In the research area of deep neural networks architecture search, the slimmable neural networks by Yu et al. [33] is related to ours in terms of methodology. They presented method to train a single neural network with adjustable number of channels in each layer at runtime. Their exploration is limited to the search space of network architecture instead of weights.
Neural networks are generally constructed layer by layer. We denote input to the -th layer in a neural network model as , the weights of the layer as and the biases as . The output from this layer can be calculated as
(1) |
Without loss of generality, we take one channel in a fully-connected layer as a concrete example in the following description and drop the subscript for simplicity, i.e.,
(2) |
where and is a scalar.
For better computation efficiency, we would like to avoid the float-value dot product of
-dimensional vectors. Instead we use
-bit fixed-point integers to represent the weights as and input activations as . Hereafter, we assume and are stored as signed integers in its bitwise format. Note that in some related works [6], elements of and could be represented as vectors of and the conversion between these two formats are trivial. With -bit integers weights and activations, as discussed in prior arts [36, 25], the computation can be accelerated by leveraging bit-wise operations (and, xnor, bit-count), or even dedicated DNN hardwares.Early works [27] show that by adding a layer-wise real-value scaling factor could largely help reduce the output range variation and hence achieve better model accuracy. Since the scaling factor is shared across channels within the same layer, the computational cost is fractional. Following this setting, with the quantized weights and inputs, we have
(3) |
The activations are then quantized into -bit fixed-point integers as the input to the next layer.
We will discuss our quantization functions in details in the next section. Here we describe the runtime of a trained Any-Precision DNN.
Once training is finished, we can keep the weights at a higher precision level for storage, for example, at 8-bit. As shown in Figure 2, we can simply quantize the weights into lower bit-width by bit-shifting. We experimentally observe that with the proposed training framework, the model accuracy changes smoothly and consistently on-par or even outperform dedicated models trained at the same bit-width.
A number of quantization functions have been proposed in the literature for weights and activations respectively. Given a pre-trained DNN model, one can quantize its weights into low-bit and apply certain quantization function to activations accordingly. However, when the number of bits gets smaller, the accuracy quickly drops due to the rough approximation in weights and large variations in activations. The most widely adopted framework to obtain low-bit model is quantization-aware training. The proposed method follows the quantization-aware training framework.
We take the same fully-connected layer as an example. In training, we maintain the float-point value weights for the actual layer weights . In the feed-forward pass, given input , we follow Equation 3 to compute the raw output
. Prior arts show the importance of the batch normalization (BN)
[16] layer in low-precision DNN training and we follow accordingly. is then passed into a BN layer and then quantized into as the input to the next layer.We use a uniform quantization strategy similar to Zhou et al. [36] with a scaling factor to approximate the weights. Given the floating point weight , we first apply the tanh function to normalize it into and then transform it into , i.e.,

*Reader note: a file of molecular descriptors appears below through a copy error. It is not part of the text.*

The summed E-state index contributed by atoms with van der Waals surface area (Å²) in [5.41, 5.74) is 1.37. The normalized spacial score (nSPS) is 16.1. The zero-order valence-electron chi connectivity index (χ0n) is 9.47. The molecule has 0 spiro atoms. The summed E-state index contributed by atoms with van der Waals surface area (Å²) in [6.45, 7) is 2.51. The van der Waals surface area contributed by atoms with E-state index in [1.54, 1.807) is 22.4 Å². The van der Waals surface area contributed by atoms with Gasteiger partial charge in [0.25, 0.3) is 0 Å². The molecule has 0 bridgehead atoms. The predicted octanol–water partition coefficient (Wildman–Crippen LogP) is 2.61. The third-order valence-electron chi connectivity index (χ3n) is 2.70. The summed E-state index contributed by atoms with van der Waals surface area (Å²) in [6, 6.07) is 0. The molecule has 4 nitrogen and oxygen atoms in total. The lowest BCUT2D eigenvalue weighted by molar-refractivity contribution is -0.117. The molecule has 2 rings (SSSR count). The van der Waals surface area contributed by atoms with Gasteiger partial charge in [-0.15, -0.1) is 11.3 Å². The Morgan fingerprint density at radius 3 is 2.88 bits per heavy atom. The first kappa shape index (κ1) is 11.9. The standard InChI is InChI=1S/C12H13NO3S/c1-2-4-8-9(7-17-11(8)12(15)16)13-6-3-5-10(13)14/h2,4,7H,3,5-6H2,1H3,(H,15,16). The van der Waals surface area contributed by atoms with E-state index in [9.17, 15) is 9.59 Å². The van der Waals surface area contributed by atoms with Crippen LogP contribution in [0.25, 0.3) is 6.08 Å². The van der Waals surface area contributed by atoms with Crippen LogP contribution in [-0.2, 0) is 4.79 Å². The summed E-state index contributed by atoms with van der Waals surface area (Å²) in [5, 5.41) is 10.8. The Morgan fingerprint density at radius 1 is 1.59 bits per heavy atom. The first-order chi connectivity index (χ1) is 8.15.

(4) |
We then quantize normalized value into -bit integers and scaling factor , where
(5) |
Hereafter denotes the upper-bound of -bit integer and converts a floating point value into an integer.
Finally the values are re-mapped back to approximate the range of floating point values to obtain
(6) |
where is the mean of absolute value of all floating-valued weights in the same layer. Eventually, we approximate with and execute the feed-forward pass with the quantized weights as shown in Equation 3, the scaling factor can be applied after the dot-product of all integers vectors.
In the backward pass, gradients are computed with respect to the underlying float-value variable and updates are applied to as well. In this way, the relatively unreliable and nuance signals would be accumulated gradually and hence this will stabilize the overall training process. Since not all operations involved are nice smooth functions to support back-propagation, we use the straight through estimator (STE) [14] to approximate the gradients. For example, the round operation in Equation 5 has zero derivative almost everywhere. With STE, we assign
For activation quantization in the feed-forward pass, we obtain the -bit fixed-point representation by first clipping the value to be within and then
(7) |
In practice, we only calculate the integer part as and absorb the constant scaling factor into the persistent network parameters in the next layer.
Let denote the final loss function and the gradient with respect to the activation is then approximated to be
(8) |
where
(9) |
The gradient of the function is approximated with STE to be .
In prior low-precision models, the bit-width is fixed during the training process. In runtime, if we alter the model accuracy drops drastically. To encourage flexibility in the produced model, here we propose to dynamically change within the training stage to align the training and inference process. However, the distribution of activations varies under different bit-width , especially when is small (e.g., 1-bit), as shown in Figure 3. As a result, without special treatment, the dynamically changed creates conflicts in learning the model that it fails to converge in our experiments.
One of the widely adopted technique to adjust internal feature/activation distribution is Batch Normalization (BatchNorm) [16]. It works by normalizing layer output across batch dimension as following
(10) |